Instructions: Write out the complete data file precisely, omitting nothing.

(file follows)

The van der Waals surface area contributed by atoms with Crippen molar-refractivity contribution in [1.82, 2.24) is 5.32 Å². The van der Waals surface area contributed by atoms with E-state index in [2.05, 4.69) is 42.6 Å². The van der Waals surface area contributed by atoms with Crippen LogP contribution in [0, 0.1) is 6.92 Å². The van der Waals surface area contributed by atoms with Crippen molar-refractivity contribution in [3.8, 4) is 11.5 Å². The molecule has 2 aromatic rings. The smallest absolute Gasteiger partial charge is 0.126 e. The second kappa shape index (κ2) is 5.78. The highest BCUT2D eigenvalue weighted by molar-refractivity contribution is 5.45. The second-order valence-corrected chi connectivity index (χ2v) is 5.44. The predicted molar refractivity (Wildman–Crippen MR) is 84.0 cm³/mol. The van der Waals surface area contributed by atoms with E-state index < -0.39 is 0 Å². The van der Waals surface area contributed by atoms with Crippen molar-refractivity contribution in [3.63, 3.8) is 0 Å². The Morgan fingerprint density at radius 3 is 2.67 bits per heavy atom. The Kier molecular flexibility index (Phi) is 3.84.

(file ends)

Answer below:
The van der Waals surface area contributed by atoms with Crippen molar-refractivity contribution in [1.82, 2.24) is 5.32 Å². The van der Waals surface area contributed by atoms with E-state index in [2.05, 4.69) is 42.6 Å². The van der Waals surface area contributed by atoms with Crippen LogP contribution in [0, 0.1) is 6.92 Å². The van der Waals surface area contributed by atoms with Crippen molar-refractivity contribution in [3.8, 4) is 11.5 Å². The molecule has 2 aromatic rings. The smallest absolute Gasteiger partial charge is 0.126 e. The second kappa shape index (κ2) is 5.78. The highest BCUT2D eigenvalue weighted by molar-refractivity contribution is 5.45. The second-order valence-corrected chi connectivity index (χ2v) is 5.44. The predicted molar refractivity (Wildman–Crippen MR) is 84.0 cm³/mol. The van der Waals surface area contributed by atoms with E-state index < -0.39 is 0 Å². The van der Waals surface area contributed by atoms with Crippen molar-refractivity contribution in [3.63, 3.8) is 0 Å². The Morgan fingerprint density at radius 3 is 2.67 bits per heavy atom. The Kier molecular flexibility index (Phi) is 3.84.